Cybersecurity on the board: How the CISO role is evolving for a new era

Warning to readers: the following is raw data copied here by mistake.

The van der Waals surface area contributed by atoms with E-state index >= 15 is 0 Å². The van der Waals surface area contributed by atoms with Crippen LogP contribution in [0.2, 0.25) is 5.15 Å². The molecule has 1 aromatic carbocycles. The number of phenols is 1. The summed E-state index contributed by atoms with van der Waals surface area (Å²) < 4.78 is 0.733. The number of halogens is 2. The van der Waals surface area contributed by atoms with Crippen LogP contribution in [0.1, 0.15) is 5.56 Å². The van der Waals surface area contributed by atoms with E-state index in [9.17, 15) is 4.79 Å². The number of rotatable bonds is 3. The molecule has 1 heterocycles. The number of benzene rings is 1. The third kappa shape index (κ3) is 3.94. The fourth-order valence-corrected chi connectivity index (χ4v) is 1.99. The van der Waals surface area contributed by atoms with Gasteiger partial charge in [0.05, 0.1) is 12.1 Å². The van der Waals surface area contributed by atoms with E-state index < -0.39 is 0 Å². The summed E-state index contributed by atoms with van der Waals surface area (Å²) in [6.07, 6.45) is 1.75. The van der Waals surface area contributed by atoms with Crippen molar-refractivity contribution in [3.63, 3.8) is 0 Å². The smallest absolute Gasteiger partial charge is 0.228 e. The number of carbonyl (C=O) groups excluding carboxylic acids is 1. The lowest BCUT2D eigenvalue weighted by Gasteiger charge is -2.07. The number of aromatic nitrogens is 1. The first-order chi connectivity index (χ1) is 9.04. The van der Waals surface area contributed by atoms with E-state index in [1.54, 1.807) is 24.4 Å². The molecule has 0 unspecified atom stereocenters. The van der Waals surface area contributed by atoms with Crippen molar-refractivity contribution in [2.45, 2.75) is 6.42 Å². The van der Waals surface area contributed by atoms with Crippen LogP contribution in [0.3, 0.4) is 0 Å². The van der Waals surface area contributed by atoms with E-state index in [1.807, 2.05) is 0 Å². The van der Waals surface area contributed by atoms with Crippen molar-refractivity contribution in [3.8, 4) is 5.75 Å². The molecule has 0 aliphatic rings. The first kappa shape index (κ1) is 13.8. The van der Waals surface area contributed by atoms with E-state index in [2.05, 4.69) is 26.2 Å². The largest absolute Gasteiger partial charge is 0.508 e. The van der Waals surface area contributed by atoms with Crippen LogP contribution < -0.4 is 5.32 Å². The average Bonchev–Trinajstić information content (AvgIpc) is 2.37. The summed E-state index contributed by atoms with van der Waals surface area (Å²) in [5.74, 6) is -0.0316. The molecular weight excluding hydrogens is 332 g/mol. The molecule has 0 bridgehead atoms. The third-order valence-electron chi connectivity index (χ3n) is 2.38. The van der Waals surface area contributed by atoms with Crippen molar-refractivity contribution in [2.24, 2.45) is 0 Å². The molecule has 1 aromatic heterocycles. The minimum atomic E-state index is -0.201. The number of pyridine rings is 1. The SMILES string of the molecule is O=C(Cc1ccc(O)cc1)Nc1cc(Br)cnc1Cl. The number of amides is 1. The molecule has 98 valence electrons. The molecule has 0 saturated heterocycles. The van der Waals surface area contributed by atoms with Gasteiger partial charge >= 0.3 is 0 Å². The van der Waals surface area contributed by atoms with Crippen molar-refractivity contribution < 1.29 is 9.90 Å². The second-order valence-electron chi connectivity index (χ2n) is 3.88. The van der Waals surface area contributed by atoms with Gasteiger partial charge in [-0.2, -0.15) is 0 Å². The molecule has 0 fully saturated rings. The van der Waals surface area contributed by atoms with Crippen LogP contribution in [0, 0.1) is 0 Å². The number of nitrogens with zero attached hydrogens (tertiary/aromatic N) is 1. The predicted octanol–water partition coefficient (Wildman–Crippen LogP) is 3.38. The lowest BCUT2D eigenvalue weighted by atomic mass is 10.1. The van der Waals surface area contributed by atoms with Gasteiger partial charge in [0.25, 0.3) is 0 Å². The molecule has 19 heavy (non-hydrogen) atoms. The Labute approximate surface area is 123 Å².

One morning in 2015, Joseph Carson began his presentation to his company’s board of directors about why its cybersecurity division deserved a budget increase. Read more: Here’s how to disclose cybersecurity risk, according to investors This growing awareness of cybersecurity risk means that 40% of boards of directors will have "a dedicated cybersecurity committee overseen by a qualified board member" by 2025, Gartner has predicted, up from less than 10% in 2020. Cyberattacks are commonplace for large organisations, and board directors now view cybersecurity as the second-highest source of risk, behind regulatory compliance, according to a survey by analyst company Gartner. “A CISO needs to be viewed as the leader and executive and, like other executives, needs to work across the organisation.” This change in emphasis in the role has been so pronounced that, in some companies, the CISO has evolved into the 'BISO', or business information security officer. In March, the US Securities and Exchange Commission (SEC) released a proposal that, if approved, will make oversight of corporate cybersecurity a legal responsibility of the executive board. In short, explains Carson, triggering a cultural change within the company as to how it approaches cybersecurity is only the start of the job for the board-level CISO, because, in the end, he says, "it's not just about putting security in place to protect your organisation". There are also signs that these appointments are beginning to have the top-down, cultural impact that appointing a cybersecurity expert to the board is intended to achieve, with 53% of organisations surveyed employing, or planning to employ, a BISO to work with LOB managers to weave cybersecurity into business processes. (Tech Monitor). Continue reading.

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